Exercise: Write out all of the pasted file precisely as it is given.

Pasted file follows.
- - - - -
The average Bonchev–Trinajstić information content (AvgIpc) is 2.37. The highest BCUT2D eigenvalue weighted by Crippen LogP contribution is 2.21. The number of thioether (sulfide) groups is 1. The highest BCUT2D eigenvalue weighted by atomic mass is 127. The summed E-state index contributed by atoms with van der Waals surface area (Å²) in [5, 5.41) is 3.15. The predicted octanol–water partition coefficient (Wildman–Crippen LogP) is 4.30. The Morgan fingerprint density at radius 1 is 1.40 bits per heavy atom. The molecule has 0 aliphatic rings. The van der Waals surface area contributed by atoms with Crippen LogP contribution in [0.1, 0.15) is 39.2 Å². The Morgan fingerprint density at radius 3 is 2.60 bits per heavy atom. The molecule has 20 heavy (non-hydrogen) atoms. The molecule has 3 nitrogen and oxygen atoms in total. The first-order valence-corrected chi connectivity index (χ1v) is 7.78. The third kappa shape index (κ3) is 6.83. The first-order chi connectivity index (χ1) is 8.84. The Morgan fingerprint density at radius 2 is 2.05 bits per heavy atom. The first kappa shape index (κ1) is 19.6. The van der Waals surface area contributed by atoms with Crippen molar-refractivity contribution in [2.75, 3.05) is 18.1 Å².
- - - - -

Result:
The average Bonchev–Trinajstić information content (AvgIpc) is 2.37. The highest BCUT2D eigenvalue weighted by Crippen LogP contribution is 2.21. The number of thioether (sulfide) groups is 1. The highest BCUT2D eigenvalue weighted by atomic mass is 127. The summed E-state index contributed by atoms with van der Waals surface area (Å²) in [5, 5.41) is 3.15. The predicted octanol–water partition coefficient (Wildman–Crippen LogP) is 4.30. The Morgan fingerprint density at radius 1 is 1.40 bits per heavy atom. The molecule has 0 aliphatic rings. The van der Waals surface area contributed by atoms with Crippen LogP contribution in [0.1, 0.15) is 39.2 Å². The Morgan fingerprint density at radius 3 is 2.60 bits per heavy atom. The molecule has 20 heavy (non-hydrogen) atoms. The molecule has 3 nitrogen and oxygen atoms in total. The first-order valence-corrected chi connectivity index (χ1v) is 7.78. The third kappa shape index (κ3) is 6.83. The first-order chi connectivity index (χ1) is 8.84. The Morgan fingerprint density at radius 2 is 2.05 bits per heavy atom. The first kappa shape index (κ1) is 19.6. The van der Waals surface area contributed by atoms with Crippen molar-refractivity contribution in [2.75, 3.05) is 18.1 Å².